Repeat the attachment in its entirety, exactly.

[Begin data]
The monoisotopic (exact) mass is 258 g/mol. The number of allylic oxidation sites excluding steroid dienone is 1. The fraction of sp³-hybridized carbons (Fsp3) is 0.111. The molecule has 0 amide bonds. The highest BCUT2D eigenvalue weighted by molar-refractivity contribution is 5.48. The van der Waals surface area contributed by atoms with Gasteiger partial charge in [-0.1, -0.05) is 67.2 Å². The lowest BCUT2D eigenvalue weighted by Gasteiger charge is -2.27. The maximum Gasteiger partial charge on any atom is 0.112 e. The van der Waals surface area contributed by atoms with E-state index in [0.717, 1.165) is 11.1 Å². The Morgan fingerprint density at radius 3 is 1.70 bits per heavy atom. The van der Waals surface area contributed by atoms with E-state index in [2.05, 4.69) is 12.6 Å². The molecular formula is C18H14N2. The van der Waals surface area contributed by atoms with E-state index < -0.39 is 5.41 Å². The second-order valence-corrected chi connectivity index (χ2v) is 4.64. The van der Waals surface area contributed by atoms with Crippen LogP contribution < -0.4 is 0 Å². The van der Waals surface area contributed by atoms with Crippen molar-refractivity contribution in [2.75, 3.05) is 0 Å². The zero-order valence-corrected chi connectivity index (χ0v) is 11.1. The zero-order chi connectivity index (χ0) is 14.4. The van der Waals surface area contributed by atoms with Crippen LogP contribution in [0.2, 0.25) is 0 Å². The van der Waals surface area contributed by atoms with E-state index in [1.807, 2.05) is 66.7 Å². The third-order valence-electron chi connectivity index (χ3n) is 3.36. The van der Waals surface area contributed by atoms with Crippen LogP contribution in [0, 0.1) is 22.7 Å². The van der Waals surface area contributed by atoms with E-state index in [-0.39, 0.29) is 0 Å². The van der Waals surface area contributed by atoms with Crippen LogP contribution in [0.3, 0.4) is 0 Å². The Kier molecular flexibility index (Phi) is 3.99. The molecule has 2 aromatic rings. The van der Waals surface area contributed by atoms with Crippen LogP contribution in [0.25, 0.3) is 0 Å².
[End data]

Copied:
The monoisotopic (exact) mass is 258 g/mol. The number of allylic oxidation sites excluding steroid dienone is 1. The fraction of sp³-hybridized carbons (Fsp3) is 0.111. The molecule has 0 amide bonds. The highest BCUT2D eigenvalue weighted by molar-refractivity contribution is 5.48. The van der Waals surface area contributed by atoms with Gasteiger partial charge in [-0.1, -0.05) is 67.2 Å². The lowest BCUT2D eigenvalue weighted by Gasteiger charge is -2.27. The maximum Gasteiger partial charge on any atom is 0.112 e. The van der Waals surface area contributed by atoms with E-state index in [0.717, 1.165) is 11.1 Å². The Morgan fingerprint density at radius 3 is 1.70 bits per heavy atom. The van der Waals surface area contributed by atoms with E-state index in [2.05, 4.69) is 12.6 Å². The molecular formula is C18H14N2. The van der Waals surface area contributed by atoms with E-state index < -0.39 is 5.41 Å². The second-order valence-corrected chi connectivity index (χ2v) is 4.64. The van der Waals surface area contributed by atoms with Crippen LogP contribution < -0.4 is 0 Å². The van der Waals surface area contributed by atoms with Crippen molar-refractivity contribution in [2.75, 3.05) is 0 Å². The zero-order valence-corrected chi connectivity index (χ0v) is 11.1. The zero-order chi connectivity index (χ0) is 14.4. The van der Waals surface area contributed by atoms with Crippen LogP contribution in [0.2, 0.25) is 0 Å². The van der Waals surface area contributed by atoms with E-state index in [1.807, 2.05) is 66.7 Å². The third-order valence-electron chi connectivity index (χ3n) is 3.36. The van der Waals surface area contributed by atoms with Crippen LogP contribution in [0, 0.1) is 22.7 Å². The van der Waals surface area contributed by atoms with E-state index in [-0.39, 0.29) is 0 Å². The van der Waals surface area contributed by atoms with Crippen LogP contribution in [0.3, 0.4) is 0 Å². The Kier molecular flexibility index (Phi) is 3.99. The molecule has 2 aromatic rings. The van der Waals surface area contributed by atoms with Crippen LogP contribution in [0.25, 0.3) is 0 Å².